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February 4, 2010 11:29:07 PM

jsc said:
I have three Antec 900 cases, all with PSU's mounted with the fans facing up. The PSU exhaust air has never been higher than 3 C. over ambient (as measured with an electronic cooking thermometer). One of my systems has 3 hard drives (a WD 640 GB Black and two 1 TB Greens) mounted in the lower drive bay. I have never seen HD temps higher than 29 C.

Did I experiment with mounting the PSU with fan facing downward? No. Did I experiment with cutting a hole in the bottom of the case? No. "Good enough" is frequently good enough.



Yeah that's exactly what I was saying, and my little experiment there probably confirmed that to some degree. Mounting the PSU fan facing up or down doesn't seem to make that much of a difference.
I can't believe some folks would, without any actual experience claim that doing it one way or the other will "shorten the components' useful life", or "limit its OC potential" or other crap like that. What a load.
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a b à CPUs
February 5, 2010 1:22:03 AM

yiplong said:
Yeah that's exactly what I was saying, and my little experiment there probably confirmed that to some degree. Mounting the PSU fan facing up or down doesn't seem to make that much of a difference.
I can't believe some folks would, without any actual experience claim that doing it one way or the other will "shorten the components' useful life", or "limit its OC potential" or other crap like that. What a load.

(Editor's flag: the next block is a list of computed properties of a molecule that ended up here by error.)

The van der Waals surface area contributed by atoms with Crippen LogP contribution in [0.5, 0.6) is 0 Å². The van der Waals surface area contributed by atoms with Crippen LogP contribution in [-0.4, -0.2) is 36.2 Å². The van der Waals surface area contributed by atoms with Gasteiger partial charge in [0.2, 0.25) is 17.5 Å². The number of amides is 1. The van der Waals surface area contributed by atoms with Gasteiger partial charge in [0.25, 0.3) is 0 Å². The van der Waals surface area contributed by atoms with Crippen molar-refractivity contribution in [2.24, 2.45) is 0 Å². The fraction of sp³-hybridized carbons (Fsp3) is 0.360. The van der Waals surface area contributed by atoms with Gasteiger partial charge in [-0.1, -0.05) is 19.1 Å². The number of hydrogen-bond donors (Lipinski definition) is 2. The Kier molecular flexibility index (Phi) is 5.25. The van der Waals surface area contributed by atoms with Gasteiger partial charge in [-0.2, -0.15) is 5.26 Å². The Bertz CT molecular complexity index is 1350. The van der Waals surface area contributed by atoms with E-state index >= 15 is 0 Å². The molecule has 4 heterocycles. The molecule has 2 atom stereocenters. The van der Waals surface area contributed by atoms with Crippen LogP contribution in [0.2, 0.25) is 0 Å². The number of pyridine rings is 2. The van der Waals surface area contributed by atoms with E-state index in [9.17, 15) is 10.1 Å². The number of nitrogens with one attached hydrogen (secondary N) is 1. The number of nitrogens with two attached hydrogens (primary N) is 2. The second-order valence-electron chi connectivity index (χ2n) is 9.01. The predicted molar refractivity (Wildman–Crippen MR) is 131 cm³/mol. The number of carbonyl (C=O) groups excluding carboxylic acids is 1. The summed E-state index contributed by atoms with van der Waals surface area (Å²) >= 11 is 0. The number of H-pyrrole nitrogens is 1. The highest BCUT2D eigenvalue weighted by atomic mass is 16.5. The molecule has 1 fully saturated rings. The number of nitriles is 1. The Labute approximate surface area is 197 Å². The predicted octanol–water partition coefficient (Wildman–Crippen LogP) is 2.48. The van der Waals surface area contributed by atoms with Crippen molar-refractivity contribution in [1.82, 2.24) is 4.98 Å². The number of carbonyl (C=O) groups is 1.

hahahahahaha
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a c 248 ) Power supply
a b U Graphics card
a b à CPUs
February 5, 2010 1:47:56 AM

It actually did a very long time ago when power supply fans were the only means of exhausting hot air generated by the cpu. That was Intel's solution to their cpu heat problem. As I pointed out in my original post, that is no longer the situation.

That was long before the Internet. I distinctly remember searching through the advertisements in "Computer Shopper" for pc cases that had some ventilation. I found a full tower case that had small ventilation slots along the bottom of both side panels and the front panel. It also had a spot on the rear panel for either a 40mm or 60mm fan. I felt very lucky to have found a case like that. I used the case for every upgrade all the way up to the Intel 486 cpu.
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a b à CPUs
February 5, 2010 2:23:24 AM

yiplong said:
Yeah that's exactly what I was saying, and my little experiment there probably confirmed that to some degree. Mounting the PSU fan facing up or down doesn't seem to make that much of a difference.
I can't believe some folks would, without any actual experience claim that doing it one way or the other will "shorten the components' useful life", or "limit its OC potential" or other crap like that. What a load.



To finish off dealing with you (probably a 10 year old) http://www.frozencpu.com/help/h32/Power_Supply_FAQ.html

And read the part where it says:

"Does temperature affect your PSU's output efficiency and life span?
Temperature greatly affects the life span of many components in your PSU, including your capacitors, resisters and fans. Generally speaking, when temperature decreases 10°, your PSU’s life span will increase by about double. For example, if your output capacitor normally has a 3,000-hour life span at 105°, at 95° it will last 6,000 hours. However, for output efficiency, the same rule of thumb does not apply. Some PSU components achieve higher efficiency at lower temperatures, while others are the opposite."